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# Lesson Plan

## Addition up to 5 - Addition Find Ways To Make a Number

### LEARNING TARGET

1. Students will be able to decompose numbers less than or equal to 5 into pairs in more than one way.
2. Students will be able to create addition sentences using the decomposed pairs.

### LEARNING PROGRESSION

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###### DURATION
• Introduction (5 minutes)
• Instruction (15 minutes)
• Guided Practice (15 minutes)
• Independent Practice (15 minutes)
• Exit Card Formative Assessment (5 minutes)
• Closure (5 minutes)
###### MATERIALS
• Unifix cubes or other manipulatives (at least 50)
• Container to hold the manipulatives
• Whiteboard and markers
• Decompose
• Pair
• Sentence

### TEACHING RESOURCES

No Centers or Task Cards Available

###### IEP GOAL WORKBOOKS

No Goals Available

###### WORKSHEET PACKS

No Worksheet Packs Available

###### 5 AND 1 INTERVENTIONS

No Interventions Available

###### GAMES

No Games Available

###### ACTIVITIES

No Activities Available

### LESSON INSTRUCTION

###### INTRODUCTION
1. Review the concept of addition with students, reminding them that addition means putting two or more numbers together to find the total.
2. Tell students that today, they will be learning a new way to think about addition by breaking numbers into pairs.
###### INSTRUCTION
1. Demonstrate how to decompose the number 5 into pairs in more than one way, using manipulatives such as unifix cubes.
2. Show students how to create addition sentences using the decomposed pairs, such as 2 + 3 = 5 or 1 + 4 = 5.
3. Model the process of creating addition sentences with other numbers less than or equal to 5.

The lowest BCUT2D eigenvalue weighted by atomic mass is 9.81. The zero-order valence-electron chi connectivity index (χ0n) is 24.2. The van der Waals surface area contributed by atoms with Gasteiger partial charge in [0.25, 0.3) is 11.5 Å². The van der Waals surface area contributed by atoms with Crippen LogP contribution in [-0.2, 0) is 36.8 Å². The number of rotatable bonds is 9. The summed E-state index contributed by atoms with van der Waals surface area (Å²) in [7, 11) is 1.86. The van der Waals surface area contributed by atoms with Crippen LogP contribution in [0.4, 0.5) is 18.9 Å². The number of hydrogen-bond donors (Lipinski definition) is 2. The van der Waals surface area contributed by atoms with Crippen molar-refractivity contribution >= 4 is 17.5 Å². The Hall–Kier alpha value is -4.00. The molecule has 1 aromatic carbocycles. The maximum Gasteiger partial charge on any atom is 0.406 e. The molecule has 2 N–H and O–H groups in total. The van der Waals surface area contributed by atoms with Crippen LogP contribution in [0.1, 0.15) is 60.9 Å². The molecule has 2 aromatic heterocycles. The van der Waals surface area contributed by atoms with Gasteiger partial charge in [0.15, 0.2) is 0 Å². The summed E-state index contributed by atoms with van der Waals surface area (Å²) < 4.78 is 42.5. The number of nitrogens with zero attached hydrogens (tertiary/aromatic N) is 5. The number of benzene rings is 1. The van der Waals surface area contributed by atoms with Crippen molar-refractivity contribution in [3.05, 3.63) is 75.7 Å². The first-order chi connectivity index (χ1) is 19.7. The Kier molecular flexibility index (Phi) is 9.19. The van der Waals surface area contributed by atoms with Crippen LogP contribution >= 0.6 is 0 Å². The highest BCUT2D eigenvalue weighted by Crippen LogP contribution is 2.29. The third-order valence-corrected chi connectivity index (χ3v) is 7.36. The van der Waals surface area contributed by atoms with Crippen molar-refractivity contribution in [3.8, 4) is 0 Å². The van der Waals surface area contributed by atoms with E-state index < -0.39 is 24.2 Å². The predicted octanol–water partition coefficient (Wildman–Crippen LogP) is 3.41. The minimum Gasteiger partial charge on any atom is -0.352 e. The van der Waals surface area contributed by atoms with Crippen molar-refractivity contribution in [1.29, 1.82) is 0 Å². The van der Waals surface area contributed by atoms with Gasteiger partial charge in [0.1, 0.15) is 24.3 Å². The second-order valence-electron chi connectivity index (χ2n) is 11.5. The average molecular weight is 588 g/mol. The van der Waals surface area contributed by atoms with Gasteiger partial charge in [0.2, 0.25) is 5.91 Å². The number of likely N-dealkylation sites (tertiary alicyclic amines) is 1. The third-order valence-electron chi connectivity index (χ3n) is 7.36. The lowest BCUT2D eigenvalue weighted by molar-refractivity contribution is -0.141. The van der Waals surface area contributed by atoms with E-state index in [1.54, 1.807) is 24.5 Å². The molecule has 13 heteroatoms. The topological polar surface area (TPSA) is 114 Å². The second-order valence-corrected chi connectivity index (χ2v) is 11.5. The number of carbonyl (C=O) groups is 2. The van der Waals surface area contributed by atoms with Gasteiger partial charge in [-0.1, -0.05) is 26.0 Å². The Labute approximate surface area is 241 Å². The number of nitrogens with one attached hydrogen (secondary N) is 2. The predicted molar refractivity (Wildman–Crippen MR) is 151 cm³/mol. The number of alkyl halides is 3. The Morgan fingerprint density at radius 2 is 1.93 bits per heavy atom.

###### GUIDED PRACTICE
1. Divide students into small groups and provide each group with a container of manipulatives.
2. Instruct the students to work together to decompose numbers into pairs and create addition sentences.
3. Circulate around the room to provide support and guidance as needed.

###### INDEPENDENT PRACTICE
1. Instruct students to work independently to decompose numbers into pairs and create addition sentences.
2. Monitor students' progress and provide support as needed.

###### HOMEWORK
1. Provide students with a worksheet that includes practice problems for decomposing numbers into pairs and creating addition sentences.
2. Instruct students to complete the worksheet and return it to class the next day.
3. Encourage students to use manipulatives or a number line to help them solve the problems if needed.
4. Remind students to label their addition sentences with the decomposed pairs used to create them.

###### EXIT TICKET
1. Provide each student with a whiteboard and marker.
2. Instruct students to write an addition sentence that uses decomposed pairs to make a total of 5.

###### ASSESSMENT
1. Have students share their addition sentences with the class.
2. Observe students' understanding of decomposing numbers into pairs and creating addition sentences.

###### CLOSURE
1. Review the concept of decomposing numbers into pairs to create addition sentences.
2. Ask students to explain why it is important to be able to decompose numbers in more than one way when adding.
3. Encourage students to continue practicing decomposing numbers into pairs and creating addition sentences using manipulatives.

###### EXTENSION
1. Students can practice decomposing larger numbers into pairs.
2. Students can use a number line to practice adding decomposed pairs.
###### INTERVENTION
1. For students who struggle with fine motor skills, larger and easier to grasp manipulatives can be used.
2. For students who need extra support, a visual aid or diagram can be provided to help them understand the concept of decomposing numbers into pairs.
###### VIDEOS

No Video Available

### TEACHING TIPS

1. Use hands-on manipulatives to help students visualize decomposed pairs and addition sentences.
2. Encourage students to find multiple ways to decompose numbers into pairs to foster critical thinking skills.
3. Provide opportunities for students to share their thinking and strategies with their peers to promote collaboration and communication.

### STUDENT MISCONCEPTIONS

1. Students may struggle to understand the concept of decomposing numbers into pairs.
2. Students may have difficulty recognizing that there are multiple ways to decompose a number into pairs.
3. Students may struggle to create addition sentences using decomposed pairs.

### STANDARD

##### Common Core Standard:

K.OA.A.3 - Decompose numbers less than or equal to 10 into pairs in more than one way, e.g., by using objects or drawings, and record each decomposition by a drawing or equation (e.g., 5 = 2 + 3 and 5 = 4 + 1).

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